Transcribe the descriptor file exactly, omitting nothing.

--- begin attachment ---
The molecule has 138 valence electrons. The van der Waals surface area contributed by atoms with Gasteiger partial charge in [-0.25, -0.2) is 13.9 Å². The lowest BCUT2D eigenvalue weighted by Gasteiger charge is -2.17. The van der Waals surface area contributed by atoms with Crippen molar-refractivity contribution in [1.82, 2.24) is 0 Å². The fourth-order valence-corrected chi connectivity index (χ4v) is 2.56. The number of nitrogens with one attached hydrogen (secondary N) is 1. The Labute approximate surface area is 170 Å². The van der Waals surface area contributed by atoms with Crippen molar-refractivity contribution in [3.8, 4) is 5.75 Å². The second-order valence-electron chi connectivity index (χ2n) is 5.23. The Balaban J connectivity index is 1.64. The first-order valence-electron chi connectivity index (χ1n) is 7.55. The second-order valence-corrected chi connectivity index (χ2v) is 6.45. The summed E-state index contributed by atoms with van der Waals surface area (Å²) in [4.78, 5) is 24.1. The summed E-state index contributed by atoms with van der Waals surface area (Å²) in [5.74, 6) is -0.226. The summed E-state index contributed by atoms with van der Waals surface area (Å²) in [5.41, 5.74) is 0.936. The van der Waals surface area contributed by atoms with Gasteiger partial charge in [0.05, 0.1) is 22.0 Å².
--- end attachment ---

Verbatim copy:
The molecule has 138 valence electrons. The van der Waals surface area contributed by atoms with Gasteiger partial charge in [-0.25, -0.2) is 13.9 Å². The lowest BCUT2D eigenvalue weighted by Gasteiger charge is -2.17. The van der Waals surface area contributed by atoms with Crippen molar-refractivity contribution in [1.82, 2.24) is 0 Å². The fourth-order valence-corrected chi connectivity index (χ4v) is 2.56. The number of nitrogens with one attached hydrogen (secondary N) is 1. The Labute approximate surface area is 170 Å². The van der Waals surface area contributed by atoms with Crippen molar-refractivity contribution in [3.8, 4) is 5.75 Å². The second-order valence-electron chi connectivity index (χ2n) is 5.23. The Balaban J connectivity index is 1.64. The first-order valence-electron chi connectivity index (χ1n) is 7.55. The second-order valence-corrected chi connectivity index (χ2v) is 6.45. The summed E-state index contributed by atoms with van der Waals surface area (Å²) in [4.78, 5) is 24.1. The summed E-state index contributed by atoms with van der Waals surface area (Å²) in [5.74, 6) is -0.226. The summed E-state index contributed by atoms with van der Waals surface area (Å²) in [5.41, 5.74) is 0.936. The van der Waals surface area contributed by atoms with Gasteiger partial charge in [0.05, 0.1) is 22.0 Å².